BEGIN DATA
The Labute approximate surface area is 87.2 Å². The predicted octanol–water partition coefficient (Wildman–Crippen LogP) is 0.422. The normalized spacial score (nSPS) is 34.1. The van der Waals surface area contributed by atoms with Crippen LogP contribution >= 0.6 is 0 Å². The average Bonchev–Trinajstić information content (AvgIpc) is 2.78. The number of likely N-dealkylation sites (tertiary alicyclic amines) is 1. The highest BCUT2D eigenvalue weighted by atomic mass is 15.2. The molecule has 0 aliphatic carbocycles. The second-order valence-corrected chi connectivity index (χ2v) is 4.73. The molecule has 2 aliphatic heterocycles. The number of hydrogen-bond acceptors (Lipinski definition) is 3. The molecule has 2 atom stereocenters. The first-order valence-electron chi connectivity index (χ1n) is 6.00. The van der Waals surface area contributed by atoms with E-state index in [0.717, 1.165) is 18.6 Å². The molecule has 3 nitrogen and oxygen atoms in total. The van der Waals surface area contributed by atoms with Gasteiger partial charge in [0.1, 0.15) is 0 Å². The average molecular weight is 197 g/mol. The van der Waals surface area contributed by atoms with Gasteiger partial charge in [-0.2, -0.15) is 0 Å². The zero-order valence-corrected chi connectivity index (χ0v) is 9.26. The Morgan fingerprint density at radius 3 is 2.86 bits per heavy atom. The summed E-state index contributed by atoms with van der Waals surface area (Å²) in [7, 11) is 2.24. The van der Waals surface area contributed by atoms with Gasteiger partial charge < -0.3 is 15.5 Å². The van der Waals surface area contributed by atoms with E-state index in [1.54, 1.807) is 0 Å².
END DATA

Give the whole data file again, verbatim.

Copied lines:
The Labute approximate surface area is 87.2 Å². The predicted octanol–water partition coefficient (Wildman–Crippen LogP) is 0.422. The normalized spacial score (nSPS) is 34.1. The van der Waals surface area contributed by atoms with Crippen LogP contribution >= 0.6 is 0 Å². The average Bonchev–Trinajstić information content (AvgIpc) is 2.78. The number of likely N-dealkylation sites (tertiary alicyclic amines) is 1. The highest BCUT2D eigenvalue weighted by atomic mass is 15.2. The molecule has 0 aliphatic carbocycles. The second-order valence-corrected chi connectivity index (χ2v) is 4.73. The molecule has 2 aliphatic heterocycles. The number of hydrogen-bond acceptors (Lipinski definition) is 3. The molecule has 2 atom stereocenters. The first-order valence-electron chi connectivity index (χ1n) is 6.00. The van der Waals surface area contributed by atoms with E-state index in [0.717, 1.165) is 18.6 Å². The molecule has 3 nitrogen and oxygen atoms in total. The van der Waals surface area contributed by atoms with Gasteiger partial charge in [0.1, 0.15) is 0 Å². The average molecular weight is 197 g/mol. The van der Waals surface area contributed by atoms with Gasteiger partial charge in [-0.2, -0.15) is 0 Å². The zero-order valence-corrected chi connectivity index (χ0v) is 9.26. The Morgan fingerprint density at radius 3 is 2.86 bits per heavy atom. The summed E-state index contributed by atoms with van der Waals surface area (Å²) in [7, 11) is 2.24. The van der Waals surface area contributed by atoms with Gasteiger partial charge < -0.3 is 15.5 Å². The van der Waals surface area contributed by atoms with E-state index in [1.54, 1.807) is 0 Å².